Haiku

An Online Treasure Hunt
for Second Year High School (English)

 
Introduction

Poetry is a means of “seeing” life. This is especially true of the haiku, a traditional Japanese poetic form that has gained popularity all over the world. You will find out why the haiku is well loved in this activity.

Specifically, you will explore the meaning of the haiku and how it has been used historically and in modern times, view examples of haiku written by master Japanese poets as well as young people like yourselves, and write your own haiku.

To do all these, go over the questions below. Then locate the answers to the questions in the websites given. Be sure to read the websites carefully as you will apply all of the information they provide in answering the Big Question.

To make the activity even more fun, you will work in groups of three. Be sure to work together.

Write down your answers and be ready to discuss them with the rest of the class when everyone has finished doing the treasure hunt.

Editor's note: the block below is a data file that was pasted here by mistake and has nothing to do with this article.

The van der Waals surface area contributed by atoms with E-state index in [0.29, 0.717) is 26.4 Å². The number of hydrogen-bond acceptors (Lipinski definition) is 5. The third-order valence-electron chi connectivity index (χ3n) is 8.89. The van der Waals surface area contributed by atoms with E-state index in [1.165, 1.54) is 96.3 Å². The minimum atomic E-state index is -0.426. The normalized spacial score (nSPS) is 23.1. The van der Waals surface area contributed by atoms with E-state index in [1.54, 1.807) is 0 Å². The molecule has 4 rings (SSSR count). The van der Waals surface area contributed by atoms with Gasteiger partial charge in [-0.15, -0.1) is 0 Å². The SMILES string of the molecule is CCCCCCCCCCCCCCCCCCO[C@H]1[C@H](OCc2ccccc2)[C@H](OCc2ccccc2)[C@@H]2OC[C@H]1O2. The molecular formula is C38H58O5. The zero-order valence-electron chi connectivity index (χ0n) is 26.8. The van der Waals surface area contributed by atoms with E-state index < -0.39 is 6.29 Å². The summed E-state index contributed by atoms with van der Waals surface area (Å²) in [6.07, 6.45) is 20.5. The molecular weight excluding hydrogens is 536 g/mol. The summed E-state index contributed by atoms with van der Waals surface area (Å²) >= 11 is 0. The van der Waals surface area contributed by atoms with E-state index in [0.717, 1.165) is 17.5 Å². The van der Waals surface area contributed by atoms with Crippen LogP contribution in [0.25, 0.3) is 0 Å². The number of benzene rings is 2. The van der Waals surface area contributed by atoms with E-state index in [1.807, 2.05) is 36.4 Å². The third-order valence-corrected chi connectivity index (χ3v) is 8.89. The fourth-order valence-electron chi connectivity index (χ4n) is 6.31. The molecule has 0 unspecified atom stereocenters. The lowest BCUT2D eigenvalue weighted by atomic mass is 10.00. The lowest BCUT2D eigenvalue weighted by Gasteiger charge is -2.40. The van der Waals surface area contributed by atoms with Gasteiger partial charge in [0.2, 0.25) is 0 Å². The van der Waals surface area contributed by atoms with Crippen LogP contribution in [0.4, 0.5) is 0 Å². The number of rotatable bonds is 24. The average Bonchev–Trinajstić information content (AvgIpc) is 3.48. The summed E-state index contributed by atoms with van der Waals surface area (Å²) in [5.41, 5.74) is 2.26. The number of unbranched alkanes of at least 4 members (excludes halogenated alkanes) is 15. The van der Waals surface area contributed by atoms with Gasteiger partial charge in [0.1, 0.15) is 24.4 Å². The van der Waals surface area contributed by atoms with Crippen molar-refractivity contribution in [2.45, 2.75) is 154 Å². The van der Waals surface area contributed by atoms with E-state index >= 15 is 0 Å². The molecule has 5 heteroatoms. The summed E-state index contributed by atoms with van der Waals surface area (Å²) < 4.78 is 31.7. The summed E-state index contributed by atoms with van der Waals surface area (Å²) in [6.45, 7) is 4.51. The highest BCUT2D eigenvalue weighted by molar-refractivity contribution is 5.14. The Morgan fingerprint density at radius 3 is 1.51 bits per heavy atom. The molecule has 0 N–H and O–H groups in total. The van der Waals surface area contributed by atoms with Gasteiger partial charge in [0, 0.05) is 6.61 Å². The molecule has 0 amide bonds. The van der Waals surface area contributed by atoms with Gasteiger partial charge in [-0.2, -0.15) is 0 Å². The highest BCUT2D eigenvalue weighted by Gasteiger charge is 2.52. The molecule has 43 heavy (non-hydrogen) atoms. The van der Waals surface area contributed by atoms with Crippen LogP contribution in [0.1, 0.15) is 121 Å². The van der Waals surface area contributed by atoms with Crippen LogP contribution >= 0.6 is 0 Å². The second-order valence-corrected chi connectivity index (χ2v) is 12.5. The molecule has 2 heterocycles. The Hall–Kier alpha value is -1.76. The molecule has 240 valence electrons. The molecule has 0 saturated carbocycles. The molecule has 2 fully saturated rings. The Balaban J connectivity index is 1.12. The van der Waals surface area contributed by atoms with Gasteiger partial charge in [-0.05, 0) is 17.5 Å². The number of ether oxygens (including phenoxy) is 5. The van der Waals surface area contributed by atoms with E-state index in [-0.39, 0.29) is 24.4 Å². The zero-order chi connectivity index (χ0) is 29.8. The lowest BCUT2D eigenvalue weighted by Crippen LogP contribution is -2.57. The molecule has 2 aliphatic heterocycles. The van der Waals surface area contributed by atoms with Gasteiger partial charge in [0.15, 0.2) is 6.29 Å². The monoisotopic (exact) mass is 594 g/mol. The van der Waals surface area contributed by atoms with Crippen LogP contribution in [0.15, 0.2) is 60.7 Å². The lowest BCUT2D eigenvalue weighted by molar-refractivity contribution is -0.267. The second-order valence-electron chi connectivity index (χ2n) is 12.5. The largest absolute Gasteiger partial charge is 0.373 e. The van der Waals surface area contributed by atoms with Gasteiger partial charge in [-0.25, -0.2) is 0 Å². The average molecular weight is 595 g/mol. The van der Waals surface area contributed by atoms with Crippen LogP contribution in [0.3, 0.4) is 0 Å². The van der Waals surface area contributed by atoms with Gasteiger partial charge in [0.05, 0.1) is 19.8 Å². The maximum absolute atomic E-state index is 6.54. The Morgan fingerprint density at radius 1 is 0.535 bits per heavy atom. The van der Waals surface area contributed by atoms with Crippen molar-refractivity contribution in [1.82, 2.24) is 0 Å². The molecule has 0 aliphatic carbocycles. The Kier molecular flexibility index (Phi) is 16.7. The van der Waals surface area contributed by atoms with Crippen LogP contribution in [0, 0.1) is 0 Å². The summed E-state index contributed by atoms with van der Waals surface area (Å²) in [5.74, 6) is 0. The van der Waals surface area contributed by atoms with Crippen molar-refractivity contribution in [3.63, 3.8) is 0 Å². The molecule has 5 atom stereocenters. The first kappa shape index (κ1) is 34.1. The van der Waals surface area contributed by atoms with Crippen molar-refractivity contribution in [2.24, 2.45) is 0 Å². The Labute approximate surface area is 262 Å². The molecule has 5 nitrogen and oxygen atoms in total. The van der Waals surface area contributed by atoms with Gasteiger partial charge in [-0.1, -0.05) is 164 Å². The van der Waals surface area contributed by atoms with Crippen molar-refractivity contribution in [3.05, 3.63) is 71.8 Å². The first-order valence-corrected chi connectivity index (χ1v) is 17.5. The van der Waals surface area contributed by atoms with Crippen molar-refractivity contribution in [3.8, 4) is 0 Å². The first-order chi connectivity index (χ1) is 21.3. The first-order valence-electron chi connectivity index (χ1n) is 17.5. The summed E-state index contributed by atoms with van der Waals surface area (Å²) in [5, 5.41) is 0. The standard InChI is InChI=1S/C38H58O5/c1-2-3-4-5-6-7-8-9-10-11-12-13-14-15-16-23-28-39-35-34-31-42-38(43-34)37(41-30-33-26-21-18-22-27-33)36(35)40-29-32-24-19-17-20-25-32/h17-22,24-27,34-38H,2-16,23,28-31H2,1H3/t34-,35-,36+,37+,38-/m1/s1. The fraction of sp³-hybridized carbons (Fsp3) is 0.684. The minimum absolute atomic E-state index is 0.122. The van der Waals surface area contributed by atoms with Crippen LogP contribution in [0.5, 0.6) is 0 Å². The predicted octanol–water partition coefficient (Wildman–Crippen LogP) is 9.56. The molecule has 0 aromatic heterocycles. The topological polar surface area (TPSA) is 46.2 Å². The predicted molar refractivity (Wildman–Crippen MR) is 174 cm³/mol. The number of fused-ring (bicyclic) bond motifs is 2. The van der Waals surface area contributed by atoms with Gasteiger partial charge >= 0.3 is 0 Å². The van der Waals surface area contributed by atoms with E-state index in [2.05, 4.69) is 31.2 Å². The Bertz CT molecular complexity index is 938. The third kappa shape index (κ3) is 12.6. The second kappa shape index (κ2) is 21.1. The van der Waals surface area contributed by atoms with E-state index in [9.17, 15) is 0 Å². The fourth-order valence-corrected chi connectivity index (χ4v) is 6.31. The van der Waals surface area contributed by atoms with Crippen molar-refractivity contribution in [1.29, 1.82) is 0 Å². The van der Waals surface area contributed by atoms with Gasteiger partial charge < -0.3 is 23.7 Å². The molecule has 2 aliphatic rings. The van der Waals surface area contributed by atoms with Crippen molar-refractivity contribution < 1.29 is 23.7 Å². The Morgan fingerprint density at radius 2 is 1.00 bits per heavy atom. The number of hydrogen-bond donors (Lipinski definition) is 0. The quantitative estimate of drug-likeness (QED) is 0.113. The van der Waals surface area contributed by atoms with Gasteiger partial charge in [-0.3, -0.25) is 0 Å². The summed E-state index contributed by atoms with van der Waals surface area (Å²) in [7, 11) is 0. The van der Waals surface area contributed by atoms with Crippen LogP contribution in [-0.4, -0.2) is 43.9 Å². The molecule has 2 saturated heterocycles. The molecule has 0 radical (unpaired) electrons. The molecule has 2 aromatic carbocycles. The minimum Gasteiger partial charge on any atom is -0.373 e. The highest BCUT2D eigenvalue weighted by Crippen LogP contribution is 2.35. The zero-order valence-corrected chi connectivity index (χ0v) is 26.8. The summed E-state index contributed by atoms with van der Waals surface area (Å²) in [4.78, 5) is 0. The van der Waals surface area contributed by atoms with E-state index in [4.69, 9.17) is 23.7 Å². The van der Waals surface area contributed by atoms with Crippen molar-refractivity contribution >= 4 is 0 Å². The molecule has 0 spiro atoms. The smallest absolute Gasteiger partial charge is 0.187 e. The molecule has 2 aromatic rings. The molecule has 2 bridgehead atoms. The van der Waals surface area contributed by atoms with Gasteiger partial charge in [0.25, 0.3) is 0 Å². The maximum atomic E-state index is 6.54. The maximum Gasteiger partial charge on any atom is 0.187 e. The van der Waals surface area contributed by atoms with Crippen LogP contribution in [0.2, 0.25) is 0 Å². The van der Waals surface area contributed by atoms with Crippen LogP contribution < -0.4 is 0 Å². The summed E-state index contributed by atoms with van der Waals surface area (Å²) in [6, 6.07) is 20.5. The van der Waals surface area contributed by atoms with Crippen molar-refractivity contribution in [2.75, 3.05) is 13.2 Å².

Questions 

1. Which is the more important feature or characteristic of a haiku—the number of syllables or the number of images? Explain your answer.
2.
In what way is a good haiku like a good joke?
3.
 How is the haiku related to the hokku and haika?

4.
Why is Basho considered a great haiku poet?

5.
Traditional Haiku subject matter includes places, natural phenomena, wildlife, and common everyday experiences. Other poetic forms use the same subject matter. What makes the haiku different is how it treats or talks about them. Describe the haiku treatment of subject matter.
6.
Is there a lot of detail in haiku poetry? Discuss your answer using one of the children’s haiku as an example (or non-example).


Resources
A short guide to the haiku
http://www.cs.tufts.edu/~dlipton/haiku.html

About haiku
http://webusers.xula.edu/dlanoue/issa/abouthaiku.html

History of haiku (Basho)
http://www.big.or.jp/~loupe/links/ehisto/ebasho.shtml

Haiku conventions
http://web.cn.edu/kwheeler/lit_terms_H.html

How to write haiku
http://www.toyomasu.com/haiku/#whatishaiku

Examples of haiku
http://www.ngfl-cymru.org.uk/vtc/Phase2delivery/NCA/Englishliterature/PoetryKeyStage3/Poetrydividedintotypes/Thehaikuclerihewlimerickandshape/Examplesofhaiku/Default.htm

Haiku for kids
http://www.johnettedowning.com/kids.htm#haiku
http://www.tecnet.or.jp/~haiku/


The Big Question

Now that you know what a haiku is, try writing your own haiku. Pick a scene from nature or any scene around you and focus on it. Follow the format for writing a haiku.

You will not do this part of the treasure hunt in class. Instead you will do this as homework. And you will each write a haiku of your own, rather than do a group haiku.

Have fun!


Authored by L. Gilo and P. Arinto